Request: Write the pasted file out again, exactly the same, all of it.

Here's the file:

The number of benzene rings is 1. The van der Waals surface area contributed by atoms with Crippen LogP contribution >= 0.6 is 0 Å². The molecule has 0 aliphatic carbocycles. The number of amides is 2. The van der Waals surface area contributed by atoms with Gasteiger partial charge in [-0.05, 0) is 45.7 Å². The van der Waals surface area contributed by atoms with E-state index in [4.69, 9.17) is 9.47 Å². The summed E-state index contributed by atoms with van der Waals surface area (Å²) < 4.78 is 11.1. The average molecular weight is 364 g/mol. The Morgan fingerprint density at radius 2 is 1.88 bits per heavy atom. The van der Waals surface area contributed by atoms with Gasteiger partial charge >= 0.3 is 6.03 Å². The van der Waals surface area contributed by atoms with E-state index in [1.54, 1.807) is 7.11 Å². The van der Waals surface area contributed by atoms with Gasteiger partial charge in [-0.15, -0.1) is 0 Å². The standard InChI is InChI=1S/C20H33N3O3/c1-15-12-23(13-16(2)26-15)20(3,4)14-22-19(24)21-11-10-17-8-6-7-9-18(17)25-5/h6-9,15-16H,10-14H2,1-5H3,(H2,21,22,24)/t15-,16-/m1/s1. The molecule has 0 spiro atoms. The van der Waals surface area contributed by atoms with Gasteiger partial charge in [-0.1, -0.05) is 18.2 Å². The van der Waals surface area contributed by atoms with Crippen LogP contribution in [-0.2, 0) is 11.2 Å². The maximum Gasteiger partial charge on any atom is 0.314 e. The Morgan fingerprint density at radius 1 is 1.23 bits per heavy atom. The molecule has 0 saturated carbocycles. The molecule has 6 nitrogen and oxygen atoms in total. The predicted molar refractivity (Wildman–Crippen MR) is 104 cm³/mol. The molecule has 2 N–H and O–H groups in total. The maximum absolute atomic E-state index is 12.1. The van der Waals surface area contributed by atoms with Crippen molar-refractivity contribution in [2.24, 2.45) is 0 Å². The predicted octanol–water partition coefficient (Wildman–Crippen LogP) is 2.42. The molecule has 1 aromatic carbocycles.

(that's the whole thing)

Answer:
The number of benzene rings is 1. The van der Waals surface area contributed by atoms with Crippen LogP contribution >= 0.6 is 0 Å². The molecule has 0 aliphatic carbocycles. The number of amides is 2. The van der Waals surface area contributed by atoms with Gasteiger partial charge in [-0.05, 0) is 45.7 Å². The van der Waals surface area contributed by atoms with E-state index in [4.69, 9.17) is 9.47 Å². The summed E-state index contributed by atoms with van der Waals surface area (Å²) < 4.78 is 11.1. The average molecular weight is 364 g/mol. The Morgan fingerprint density at radius 2 is 1.88 bits per heavy atom. The van der Waals surface area contributed by atoms with Gasteiger partial charge >= 0.3 is 6.03 Å². The van der Waals surface area contributed by atoms with E-state index in [1.54, 1.807) is 7.11 Å². The van der Waals surface area contributed by atoms with Gasteiger partial charge in [-0.15, -0.1) is 0 Å². The standard InChI is InChI=1S/C20H33N3O3/c1-15-12-23(13-16(2)26-15)20(3,4)14-22-19(24)21-11-10-17-8-6-7-9-18(17)25-5/h6-9,15-16H,10-14H2,1-5H3,(H2,21,22,24)/t15-,16-/m1/s1. The molecule has 0 spiro atoms. The van der Waals surface area contributed by atoms with Gasteiger partial charge in [-0.1, -0.05) is 18.2 Å². The van der Waals surface area contributed by atoms with Crippen LogP contribution in [-0.2, 0) is 11.2 Å². The maximum Gasteiger partial charge on any atom is 0.314 e. The Morgan fingerprint density at radius 1 is 1.23 bits per heavy atom. The molecule has 0 saturated carbocycles. The molecule has 6 nitrogen and oxygen atoms in total. The predicted molar refractivity (Wildman–Crippen MR) is 104 cm³/mol. The molecule has 2 N–H and O–H groups in total. The maximum absolute atomic E-state index is 12.1. The van der Waals surface area contributed by atoms with Crippen molar-refractivity contribution in [2.24, 2.45) is 0 Å². The predicted octanol–water partition coefficient (Wildman–Crippen LogP) is 2.42. The molecule has 1 aromatic carbocycles.